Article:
At a time when TV coverage of top-level mens racing is supported by niche companies like Sidi and Salice (rather than the Fords or Carlings or Emirates), it doesn't auger well in getting TV- scale advertisers to pay for prime time coverage of womens events.


I don't know what the solution is, but I'll take a pop:

For 1 year

1) Reduce the size of the womens peloton. Yup, reduce it. Because of the low "cost of entry", the athletic difference between the top and bottom rungs is far greater than in the standard mens ProTour race. It would be more like having a few amateur clubs thrown into the mix on RvV or M-SR . This means that on the more ardous races, the large time gaps and numbers of DNFs give the impression of the whole thing being less than "elite".

2) Pick a small number of key races - where a womens race will be run in conjunction with the mens,much as they do with Flanders, Plouay etc.

3) Keep the womens races shorter. While some riders may want the equality of riding the same parcours as the mens, it is a very big leap from the usual womens race distances and you will see very depleted fields finishing. Just becasue Gerald Vroomen managed to ride the P-R parcours doesn't automatically mean that 80 women, many below 50kg, can race it. Hell, the smaller sized male riders usually avoid the race if they can.

3) "Someone" - UCI, capitation on ProTour licence fees or whatever, pays for x hours of prime-time TV coverage on Eurosport.

After this, it is up to the riders and teams themselves to create sufficiently interesting racing to attract the necessary audience.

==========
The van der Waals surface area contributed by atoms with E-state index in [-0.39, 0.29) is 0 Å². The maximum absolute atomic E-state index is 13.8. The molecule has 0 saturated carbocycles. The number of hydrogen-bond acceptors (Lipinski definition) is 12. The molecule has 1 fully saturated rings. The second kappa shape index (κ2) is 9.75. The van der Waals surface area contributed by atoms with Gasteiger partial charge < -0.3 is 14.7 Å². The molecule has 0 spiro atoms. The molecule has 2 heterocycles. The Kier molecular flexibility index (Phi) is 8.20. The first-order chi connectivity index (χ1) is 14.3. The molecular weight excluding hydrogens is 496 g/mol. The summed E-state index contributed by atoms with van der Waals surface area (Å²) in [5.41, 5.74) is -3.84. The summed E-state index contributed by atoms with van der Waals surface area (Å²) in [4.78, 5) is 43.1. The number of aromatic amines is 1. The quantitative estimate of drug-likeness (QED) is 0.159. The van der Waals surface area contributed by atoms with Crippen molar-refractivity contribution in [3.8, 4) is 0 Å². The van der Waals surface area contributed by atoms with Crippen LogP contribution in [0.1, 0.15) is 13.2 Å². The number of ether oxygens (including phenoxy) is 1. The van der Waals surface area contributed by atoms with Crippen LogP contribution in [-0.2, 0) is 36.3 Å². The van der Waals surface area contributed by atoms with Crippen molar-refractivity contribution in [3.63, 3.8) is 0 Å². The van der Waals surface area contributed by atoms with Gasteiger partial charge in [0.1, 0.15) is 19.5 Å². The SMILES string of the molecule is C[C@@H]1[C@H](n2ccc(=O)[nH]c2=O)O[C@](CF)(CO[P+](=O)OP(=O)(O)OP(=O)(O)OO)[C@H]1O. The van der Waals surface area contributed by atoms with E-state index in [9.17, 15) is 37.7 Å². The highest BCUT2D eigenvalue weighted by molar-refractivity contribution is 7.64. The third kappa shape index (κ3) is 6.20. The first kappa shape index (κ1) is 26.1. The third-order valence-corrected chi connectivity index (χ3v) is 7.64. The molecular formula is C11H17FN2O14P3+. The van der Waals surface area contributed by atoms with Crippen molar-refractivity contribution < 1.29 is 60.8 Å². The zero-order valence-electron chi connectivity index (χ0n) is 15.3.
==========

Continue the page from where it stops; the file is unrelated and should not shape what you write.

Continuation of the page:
If after a year of this subsidised racing, sponsors still don't want to be involved, let it revert to its current state. The market will have spoken and that is the ultimate arbiter of professional sports.
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Postby knedlicky » Fri Apr 15, 2011 12:33 pm

More TV coverage for women’s cycling isn’t just a matter of sponsorship or whether it has enough excitement and quality. For good audience figures, TV channels have to serve their audience and although excitement (the ‘stimulation factor’) and quality (part of the ‘entertainment factor’ – quality need not be that high if the entertainment aspect compensates), TV channels consider other factors too:

- the ‘ identification factor’. A programme/broadcast succeeds better if a viewer identifies (even subconsciously) with some of its content. In the case of a sport, this obviously includes watching a sport he actually does (or would like to), especially if he has a favoured person/team. But it also includes identification through gender, looks, nationality, social class, and even shared taste in sports gear, energy drink, car, lifestyle and money (albeit perhaps desired more than realized by the viewer - occasionally the identification link is sublime envy). It can also mean the viewer feels the sports person concerned has similar traits (or traits the viewer admires/approves of) or feels that they have both experienced similar trials in life (or the sports person has survived some which the viewer fears).